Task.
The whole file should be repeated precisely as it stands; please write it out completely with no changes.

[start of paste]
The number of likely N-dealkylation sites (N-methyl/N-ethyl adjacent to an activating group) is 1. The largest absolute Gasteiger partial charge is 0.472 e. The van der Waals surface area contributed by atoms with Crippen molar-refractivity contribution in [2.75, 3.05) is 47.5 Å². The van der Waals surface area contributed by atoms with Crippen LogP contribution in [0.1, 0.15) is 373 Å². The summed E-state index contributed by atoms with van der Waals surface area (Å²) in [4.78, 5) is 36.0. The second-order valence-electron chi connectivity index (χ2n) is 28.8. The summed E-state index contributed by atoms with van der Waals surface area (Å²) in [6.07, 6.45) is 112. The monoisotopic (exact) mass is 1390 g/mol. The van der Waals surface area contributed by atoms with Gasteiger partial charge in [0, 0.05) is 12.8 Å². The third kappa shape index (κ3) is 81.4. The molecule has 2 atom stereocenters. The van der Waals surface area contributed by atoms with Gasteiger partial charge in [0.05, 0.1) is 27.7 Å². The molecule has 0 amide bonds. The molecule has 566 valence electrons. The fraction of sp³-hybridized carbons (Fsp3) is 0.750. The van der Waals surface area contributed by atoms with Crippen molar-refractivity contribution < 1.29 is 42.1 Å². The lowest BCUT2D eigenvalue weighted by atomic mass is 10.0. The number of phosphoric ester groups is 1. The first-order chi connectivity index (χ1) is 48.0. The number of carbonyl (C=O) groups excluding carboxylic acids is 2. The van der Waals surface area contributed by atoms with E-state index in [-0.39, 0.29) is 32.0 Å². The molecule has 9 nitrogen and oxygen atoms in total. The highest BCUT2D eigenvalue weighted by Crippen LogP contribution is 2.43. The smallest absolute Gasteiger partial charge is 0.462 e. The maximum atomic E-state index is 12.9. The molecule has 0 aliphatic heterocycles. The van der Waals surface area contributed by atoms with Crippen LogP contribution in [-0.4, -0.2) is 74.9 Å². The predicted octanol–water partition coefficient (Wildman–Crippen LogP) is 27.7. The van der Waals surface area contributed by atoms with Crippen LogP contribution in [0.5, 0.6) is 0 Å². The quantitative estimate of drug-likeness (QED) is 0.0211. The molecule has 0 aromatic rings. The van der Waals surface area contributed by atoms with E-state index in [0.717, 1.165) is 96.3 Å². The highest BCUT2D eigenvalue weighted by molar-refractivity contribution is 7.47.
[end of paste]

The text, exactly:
The number of likely N-dealkylation sites (N-methyl/N-ethyl adjacent to an activating group) is 1. The largest absolute Gasteiger partial charge is 0.472 e. The van der Waals surface area contributed by atoms with Crippen molar-refractivity contribution in [2.75, 3.05) is 47.5 Å². The van der Waals surface area contributed by atoms with Crippen LogP contribution in [0.1, 0.15) is 373 Å². The summed E-state index contributed by atoms with van der Waals surface area (Å²) in [4.78, 5) is 36.0. The second-order valence-electron chi connectivity index (χ2n) is 28.8. The summed E-state index contributed by atoms with van der Waals surface area (Å²) in [6.07, 6.45) is 112. The monoisotopic (exact) mass is 1390 g/mol. The van der Waals surface area contributed by atoms with Gasteiger partial charge in [0, 0.05) is 12.8 Å². The third kappa shape index (κ3) is 81.4. The molecule has 2 atom stereocenters. The van der Waals surface area contributed by atoms with Gasteiger partial charge in [0.05, 0.1) is 27.7 Å². The molecule has 0 amide bonds. The molecule has 566 valence electrons. The fraction of sp³-hybridized carbons (Fsp3) is 0.750. The van der Waals surface area contributed by atoms with Crippen molar-refractivity contribution < 1.29 is 42.1 Å². The lowest BCUT2D eigenvalue weighted by atomic mass is 10.0. The number of phosphoric ester groups is 1. The first-order chi connectivity index (χ1) is 48.0. The number of carbonyl (C=O) groups excluding carboxylic acids is 2. The van der Waals surface area contributed by atoms with E-state index in [-0.39, 0.29) is 32.0 Å². The molecule has 9 nitrogen and oxygen atoms in total. The highest BCUT2D eigenvalue weighted by Crippen LogP contribution is 2.43. The smallest absolute Gasteiger partial charge is 0.462 e. The maximum atomic E-state index is 12.9. The molecule has 0 aliphatic heterocycles. The van der Waals surface area contributed by atoms with Crippen LogP contribution in [-0.4, -0.2) is 74.9 Å². The predicted octanol–water partition coefficient (Wildman–Crippen LogP) is 27.7. The van der Waals surface area contributed by atoms with Crippen LogP contribution in [0.5, 0.6) is 0 Å². The quantitative estimate of drug-likeness (QED) is 0.0211. The molecule has 0 aromatic rings. The van der Waals surface area contributed by atoms with E-state index in [0.717, 1.165) is 96.3 Å². The highest BCUT2D eigenvalue weighted by molar-refractivity contribution is 7.47.